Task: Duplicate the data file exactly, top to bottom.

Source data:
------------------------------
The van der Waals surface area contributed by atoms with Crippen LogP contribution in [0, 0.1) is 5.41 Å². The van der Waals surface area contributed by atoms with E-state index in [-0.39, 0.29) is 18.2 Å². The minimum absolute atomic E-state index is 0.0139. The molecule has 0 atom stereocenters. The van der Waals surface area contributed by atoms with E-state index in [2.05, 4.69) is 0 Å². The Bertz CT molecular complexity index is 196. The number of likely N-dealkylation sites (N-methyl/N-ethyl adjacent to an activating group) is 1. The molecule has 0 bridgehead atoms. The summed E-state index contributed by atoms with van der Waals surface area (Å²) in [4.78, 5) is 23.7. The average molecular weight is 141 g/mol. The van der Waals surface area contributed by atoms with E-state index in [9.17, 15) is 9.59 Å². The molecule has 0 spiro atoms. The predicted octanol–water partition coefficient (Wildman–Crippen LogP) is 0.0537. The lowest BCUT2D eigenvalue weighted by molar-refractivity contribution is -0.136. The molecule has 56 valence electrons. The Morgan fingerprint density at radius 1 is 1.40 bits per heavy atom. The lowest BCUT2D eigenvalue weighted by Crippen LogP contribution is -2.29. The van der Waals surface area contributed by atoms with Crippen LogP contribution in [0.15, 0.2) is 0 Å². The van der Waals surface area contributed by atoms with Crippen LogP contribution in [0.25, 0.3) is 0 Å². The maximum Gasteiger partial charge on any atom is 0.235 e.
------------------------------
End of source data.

The van der Waals surface area contributed by atoms with Crippen LogP contribution in [0, 0.1) is 5.41 Å². The van der Waals surface area contributed by atoms with E-state index in [-0.39, 0.29) is 18.2 Å². The minimum absolute atomic E-state index is 0.0139. The molecule has 0 atom stereocenters. The van der Waals surface area contributed by atoms with E-state index in [2.05, 4.69) is 0 Å². The Bertz CT molecular complexity index is 196. The number of likely N-dealkylation sites (N-methyl/N-ethyl adjacent to an activating group) is 1. The molecule has 0 bridgehead atoms. The summed E-state index contributed by atoms with van der Waals surface area (Å²) in [4.78, 5) is 23.7. The average molecular weight is 141 g/mol. The van der Waals surface area contributed by atoms with E-state index in [9.17, 15) is 9.59 Å². The molecule has 0 spiro atoms. The predicted octanol–water partition coefficient (Wildman–Crippen LogP) is 0.0537. The lowest BCUT2D eigenvalue weighted by molar-refractivity contribution is -0.136. The molecule has 56 valence electrons. The Morgan fingerprint density at radius 1 is 1.40 bits per heavy atom. The lowest BCUT2D eigenvalue weighted by Crippen LogP contribution is -2.29. The van der Waals surface area contributed by atoms with Crippen LogP contribution in [0.15, 0.2) is 0 Å². The van der Waals surface area contributed by atoms with Crippen LogP contribution in [0.25, 0.3) is 0 Å². The maximum Gasteiger partial charge on any atom is 0.235 e.